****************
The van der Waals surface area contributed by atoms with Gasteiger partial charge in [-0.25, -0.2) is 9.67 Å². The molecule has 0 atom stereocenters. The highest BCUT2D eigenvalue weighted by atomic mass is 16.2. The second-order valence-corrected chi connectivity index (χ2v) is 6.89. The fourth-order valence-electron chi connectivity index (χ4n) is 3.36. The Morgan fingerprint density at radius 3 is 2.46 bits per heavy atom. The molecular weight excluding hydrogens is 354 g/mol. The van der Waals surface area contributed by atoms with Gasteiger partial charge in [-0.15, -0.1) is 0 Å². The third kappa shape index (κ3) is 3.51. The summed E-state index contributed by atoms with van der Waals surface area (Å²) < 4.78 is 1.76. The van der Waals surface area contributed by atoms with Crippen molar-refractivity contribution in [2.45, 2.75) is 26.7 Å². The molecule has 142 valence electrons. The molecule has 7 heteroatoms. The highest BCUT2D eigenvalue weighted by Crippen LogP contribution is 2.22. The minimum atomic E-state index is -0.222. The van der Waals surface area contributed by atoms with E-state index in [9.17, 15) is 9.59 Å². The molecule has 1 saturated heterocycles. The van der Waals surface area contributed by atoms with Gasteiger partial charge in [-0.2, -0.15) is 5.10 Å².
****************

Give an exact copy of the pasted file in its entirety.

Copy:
The van der Waals surface area contributed by atoms with Gasteiger partial charge in [-0.25, -0.2) is 9.67 Å². The molecule has 0 atom stereocenters. The highest BCUT2D eigenvalue weighted by atomic mass is 16.2. The second-order valence-corrected chi connectivity index (χ2v) is 6.89. The fourth-order valence-electron chi connectivity index (χ4n) is 3.36. The Morgan fingerprint density at radius 3 is 2.46 bits per heavy atom. The molecular weight excluding hydrogens is 354 g/mol. The van der Waals surface area contributed by atoms with Gasteiger partial charge in [-0.15, -0.1) is 0 Å². The third kappa shape index (κ3) is 3.51. The summed E-state index contributed by atoms with van der Waals surface area (Å²) < 4.78 is 1.76. The van der Waals surface area contributed by atoms with Crippen molar-refractivity contribution in [2.45, 2.75) is 26.7 Å². The molecule has 142 valence electrons. The molecule has 7 heteroatoms. The highest BCUT2D eigenvalue weighted by Crippen LogP contribution is 2.22. The minimum atomic E-state index is -0.222. The van der Waals surface area contributed by atoms with E-state index in [9.17, 15) is 9.59 Å². The molecule has 1 saturated heterocycles. The van der Waals surface area contributed by atoms with Gasteiger partial charge in [-0.2, -0.15) is 5.10 Å².